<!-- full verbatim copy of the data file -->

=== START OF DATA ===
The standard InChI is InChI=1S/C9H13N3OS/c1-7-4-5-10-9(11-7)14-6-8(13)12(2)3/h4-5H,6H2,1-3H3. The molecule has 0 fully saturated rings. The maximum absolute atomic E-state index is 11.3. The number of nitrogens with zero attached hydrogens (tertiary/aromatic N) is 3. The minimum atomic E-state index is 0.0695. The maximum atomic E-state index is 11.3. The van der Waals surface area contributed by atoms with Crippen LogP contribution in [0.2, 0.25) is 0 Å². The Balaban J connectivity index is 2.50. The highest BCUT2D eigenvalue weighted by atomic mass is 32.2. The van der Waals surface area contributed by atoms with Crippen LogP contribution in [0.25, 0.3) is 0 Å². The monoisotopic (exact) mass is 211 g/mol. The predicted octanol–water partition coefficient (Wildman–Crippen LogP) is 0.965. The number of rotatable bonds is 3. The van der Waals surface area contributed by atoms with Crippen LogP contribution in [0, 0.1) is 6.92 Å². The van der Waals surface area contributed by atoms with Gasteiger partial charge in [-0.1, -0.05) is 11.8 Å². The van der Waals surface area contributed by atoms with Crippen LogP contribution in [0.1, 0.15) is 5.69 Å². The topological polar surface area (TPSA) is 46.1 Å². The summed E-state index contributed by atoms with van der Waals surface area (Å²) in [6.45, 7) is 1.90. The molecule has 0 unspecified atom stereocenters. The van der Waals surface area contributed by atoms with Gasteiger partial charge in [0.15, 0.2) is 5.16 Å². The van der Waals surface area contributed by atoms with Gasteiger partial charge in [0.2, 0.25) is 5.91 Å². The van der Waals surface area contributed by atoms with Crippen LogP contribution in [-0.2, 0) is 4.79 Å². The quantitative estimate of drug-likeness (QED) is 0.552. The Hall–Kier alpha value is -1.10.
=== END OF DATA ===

The standard InChI is InChI=1S/C9H13N3OS/c1-7-4-5-10-9(11-7)14-6-8(13)12(2)3/h4-5H,6H2,1-3H3. The molecule has 0 fully saturated rings. The maximum absolute atomic E-state index is 11.3. The number of nitrogens with zero attached hydrogens (tertiary/aromatic N) is 3. The minimum atomic E-state index is 0.0695. The maximum atomic E-state index is 11.3. The van der Waals surface area contributed by atoms with Crippen LogP contribution in [0.2, 0.25) is 0 Å². The Balaban J connectivity index is 2.50. The highest BCUT2D eigenvalue weighted by atomic mass is 32.2. The van der Waals surface area contributed by atoms with Crippen LogP contribution in [0.25, 0.3) is 0 Å². The monoisotopic (exact) mass is 211 g/mol. The predicted octanol–water partition coefficient (Wildman–Crippen LogP) is 0.965. The number of rotatable bonds is 3. The van der Waals surface area contributed by atoms with Crippen LogP contribution in [0, 0.1) is 6.92 Å². The van der Waals surface area contributed by atoms with Gasteiger partial charge in [-0.1, -0.05) is 11.8 Å². The van der Waals surface area contributed by atoms with Crippen LogP contribution in [0.1, 0.15) is 5.69 Å². The topological polar surface area (TPSA) is 46.1 Å². The summed E-state index contributed by atoms with van der Waals surface area (Å²) in [6.45, 7) is 1.90. The molecule has 0 unspecified atom stereocenters. The van der Waals surface area contributed by atoms with Gasteiger partial charge in [0.15, 0.2) is 5.16 Å². The van der Waals surface area contributed by atoms with Gasteiger partial charge in [0.2, 0.25) is 5.91 Å². The van der Waals surface area contributed by atoms with Crippen LogP contribution in [-0.2, 0) is 4.79 Å². The quantitative estimate of drug-likeness (QED) is 0.552. The Hall–Kier alpha value is -1.10.